It’s almost a rite of passage for young twenty-somethings, with feet on the ground and eyes to the clouds, to move city, country or hemisphere. Whether for study, for work, or just to jump heart-first into wanderlust and a calling to see the world. Immersion in a different place moulds and inspires huge personal growth. But what happens when you move back home?
You may have moved back on your own terms, or unwillingly (and abruptly, in my case!) via the restrictions of a visa. A hot tip here – the difference between an ordeal and an adventure? Attitude.
Here are nine tips that I’ve actioned to handle the move back home, stay sane… and as it turns out, totally thrive.
How to thrive when you move back home
1. You will have changed, so bring that person home with you.
You’re a different person after travel. And honestly – with the experiences and stories you’ll have collected along the way, how could you not be?
Travelling and living away is a surefire, fast-tracked pathway for learning, changing and growing. I was terrified that by coming home, my environment, history, or old connections would “revert” me back to my previous self.
I’m here to tell you, simply – it won’t. It doesn’t work like that. Your time away will have shaped you and evolved you – locale will not prevent you from staying the person you have become, if you don’t let it.
Know this. Continue to be the person you have become.
2. Remember that just as you have changed, so will have the others who remained.
Friends will have engagement rings. Babies might soon, or will have been born – on purpose. Relationships will have stretched, or tightened, or broken. Coffee shops will have rebranded – refurbished – or been replaced.
For me, after two incredible years away, my beautiful grandfather wasn’t around to welcome me home.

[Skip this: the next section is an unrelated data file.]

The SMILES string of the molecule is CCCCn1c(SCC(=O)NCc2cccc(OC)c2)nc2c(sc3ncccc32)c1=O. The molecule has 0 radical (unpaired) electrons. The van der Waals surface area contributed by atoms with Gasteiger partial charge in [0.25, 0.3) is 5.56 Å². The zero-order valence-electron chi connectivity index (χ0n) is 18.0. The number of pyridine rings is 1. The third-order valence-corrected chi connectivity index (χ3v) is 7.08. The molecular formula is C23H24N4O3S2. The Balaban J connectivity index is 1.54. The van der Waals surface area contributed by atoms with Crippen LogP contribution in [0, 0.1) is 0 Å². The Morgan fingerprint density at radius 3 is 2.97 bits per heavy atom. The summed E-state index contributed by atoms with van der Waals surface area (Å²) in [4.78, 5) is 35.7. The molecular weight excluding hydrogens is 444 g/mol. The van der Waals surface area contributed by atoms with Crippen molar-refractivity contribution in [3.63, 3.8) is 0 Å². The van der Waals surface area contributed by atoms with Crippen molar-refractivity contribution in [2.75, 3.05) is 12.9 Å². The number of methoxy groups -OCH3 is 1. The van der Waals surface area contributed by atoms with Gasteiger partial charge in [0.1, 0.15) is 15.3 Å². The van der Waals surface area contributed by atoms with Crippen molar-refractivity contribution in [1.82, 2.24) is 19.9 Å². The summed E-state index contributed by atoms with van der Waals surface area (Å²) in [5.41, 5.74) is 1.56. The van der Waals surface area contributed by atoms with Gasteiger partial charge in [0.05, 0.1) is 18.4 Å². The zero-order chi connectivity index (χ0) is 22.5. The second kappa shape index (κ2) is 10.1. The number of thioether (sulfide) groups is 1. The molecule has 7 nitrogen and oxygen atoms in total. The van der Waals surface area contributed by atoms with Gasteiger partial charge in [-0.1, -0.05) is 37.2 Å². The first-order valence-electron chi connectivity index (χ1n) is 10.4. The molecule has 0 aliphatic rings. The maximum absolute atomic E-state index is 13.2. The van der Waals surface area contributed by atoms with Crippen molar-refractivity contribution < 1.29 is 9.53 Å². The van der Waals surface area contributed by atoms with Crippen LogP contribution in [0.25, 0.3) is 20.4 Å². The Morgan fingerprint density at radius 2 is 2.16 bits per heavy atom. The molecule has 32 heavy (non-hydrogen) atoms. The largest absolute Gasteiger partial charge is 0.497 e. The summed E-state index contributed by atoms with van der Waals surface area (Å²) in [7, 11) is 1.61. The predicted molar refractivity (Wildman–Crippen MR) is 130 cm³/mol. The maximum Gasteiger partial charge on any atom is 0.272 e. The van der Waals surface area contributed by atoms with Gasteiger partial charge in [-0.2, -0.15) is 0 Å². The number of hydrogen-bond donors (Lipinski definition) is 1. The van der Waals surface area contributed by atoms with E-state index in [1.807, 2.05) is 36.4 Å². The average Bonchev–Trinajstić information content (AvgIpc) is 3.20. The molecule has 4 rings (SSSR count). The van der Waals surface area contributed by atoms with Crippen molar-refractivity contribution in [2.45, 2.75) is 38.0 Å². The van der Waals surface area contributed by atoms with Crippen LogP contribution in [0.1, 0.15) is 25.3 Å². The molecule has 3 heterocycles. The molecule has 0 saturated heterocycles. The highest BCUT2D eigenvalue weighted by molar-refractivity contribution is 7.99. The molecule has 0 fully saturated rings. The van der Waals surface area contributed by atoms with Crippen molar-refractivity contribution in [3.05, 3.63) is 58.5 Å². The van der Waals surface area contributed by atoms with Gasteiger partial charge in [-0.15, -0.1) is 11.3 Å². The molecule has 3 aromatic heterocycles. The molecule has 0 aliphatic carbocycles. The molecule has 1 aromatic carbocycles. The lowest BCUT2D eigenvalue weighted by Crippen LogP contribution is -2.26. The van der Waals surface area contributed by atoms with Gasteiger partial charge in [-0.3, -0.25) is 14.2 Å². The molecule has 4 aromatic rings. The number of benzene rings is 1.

While life at home may not have moved at the same speed, life will have shifted along without you. Know this, and anticipate it. Be open to these changes, and adjust to them, as your family and friends will do for you.
3. Throw yourself into the local community, head first.
Talk to your barista. Make new friends via Instagram. Hang out with your old friends, and make an effort to get to know the friends they have connected with during your absence.
Plan an Insta-meet in the park for people with a shared interest, or for travellers who have also returned.
The world is a small town, and people, who know other people, will help you along your new path.
4. Revisit your old familiar haunts, and make new memories there.
Take a trip down memory lane, revisiting favourite beaches where you have watched sunrises, restaurants where you’ve had birthdays or houses which you’ve called home.
But be sure to add new memories to those places, so they don’t remain in a place of nostalgia. It’s time to make new memories to complement the past ones.
5. Do things you’ve never done in your home city.
Treat life as a tourist. Living your own rules – a full, unbridled, adventure-filled existence is ridiculously important to me after travel. I hold my freedom fiercely and gracefully.